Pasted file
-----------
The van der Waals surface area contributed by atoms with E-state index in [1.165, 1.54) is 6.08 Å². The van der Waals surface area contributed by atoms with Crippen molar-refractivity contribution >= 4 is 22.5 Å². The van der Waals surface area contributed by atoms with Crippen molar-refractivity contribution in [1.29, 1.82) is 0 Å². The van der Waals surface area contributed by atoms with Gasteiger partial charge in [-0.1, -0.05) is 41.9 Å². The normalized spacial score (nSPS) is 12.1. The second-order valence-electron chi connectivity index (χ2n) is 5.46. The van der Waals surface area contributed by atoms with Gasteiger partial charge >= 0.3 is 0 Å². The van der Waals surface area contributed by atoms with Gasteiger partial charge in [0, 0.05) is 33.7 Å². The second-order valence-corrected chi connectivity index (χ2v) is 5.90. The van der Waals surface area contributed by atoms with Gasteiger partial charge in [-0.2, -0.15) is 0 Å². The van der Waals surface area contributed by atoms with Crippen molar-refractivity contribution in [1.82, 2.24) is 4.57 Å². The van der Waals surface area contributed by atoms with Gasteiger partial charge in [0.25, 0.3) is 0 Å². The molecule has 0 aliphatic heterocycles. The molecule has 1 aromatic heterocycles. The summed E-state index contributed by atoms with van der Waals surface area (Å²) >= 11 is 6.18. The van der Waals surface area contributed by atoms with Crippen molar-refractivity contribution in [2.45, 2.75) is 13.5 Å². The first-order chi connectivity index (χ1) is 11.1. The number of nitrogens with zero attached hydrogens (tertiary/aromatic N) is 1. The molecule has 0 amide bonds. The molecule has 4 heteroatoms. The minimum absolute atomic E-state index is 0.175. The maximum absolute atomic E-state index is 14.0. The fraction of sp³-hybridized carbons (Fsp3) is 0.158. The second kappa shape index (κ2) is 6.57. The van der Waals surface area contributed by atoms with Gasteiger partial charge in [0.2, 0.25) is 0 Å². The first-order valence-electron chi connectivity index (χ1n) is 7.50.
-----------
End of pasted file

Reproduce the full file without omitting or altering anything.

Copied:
The van der Waals surface area contributed by atoms with E-state index in [1.165, 1.54) is 6.08 Å². The van der Waals surface area contributed by atoms with Crippen molar-refractivity contribution >= 4 is 22.5 Å². The van der Waals surface area contributed by atoms with Crippen molar-refractivity contribution in [1.29, 1.82) is 0 Å². The van der Waals surface area contributed by atoms with Gasteiger partial charge in [-0.1, -0.05) is 41.9 Å². The normalized spacial score (nSPS) is 12.1. The second-order valence-electron chi connectivity index (χ2n) is 5.46. The van der Waals surface area contributed by atoms with Gasteiger partial charge >= 0.3 is 0 Å². The van der Waals surface area contributed by atoms with Gasteiger partial charge in [0, 0.05) is 33.7 Å². The second-order valence-corrected chi connectivity index (χ2v) is 5.90. The van der Waals surface area contributed by atoms with Gasteiger partial charge in [-0.2, -0.15) is 0 Å². The van der Waals surface area contributed by atoms with Crippen molar-refractivity contribution in [1.82, 2.24) is 4.57 Å². The van der Waals surface area contributed by atoms with Gasteiger partial charge in [0.25, 0.3) is 0 Å². The molecule has 0 aliphatic heterocycles. The molecule has 1 aromatic heterocycles. The summed E-state index contributed by atoms with van der Waals surface area (Å²) >= 11 is 6.18. The van der Waals surface area contributed by atoms with Crippen molar-refractivity contribution in [2.45, 2.75) is 13.5 Å². The first-order chi connectivity index (χ1) is 11.1. The number of nitrogens with zero attached hydrogens (tertiary/aromatic N) is 1. The molecule has 0 amide bonds. The molecule has 4 heteroatoms. The minimum absolute atomic E-state index is 0.175. The maximum absolute atomic E-state index is 14.0. The fraction of sp³-hybridized carbons (Fsp3) is 0.158. The second kappa shape index (κ2) is 6.57. The van der Waals surface area contributed by atoms with Gasteiger partial charge in [0.2, 0.25) is 0 Å². The first-order valence-electron chi connectivity index (χ1n) is 7.50.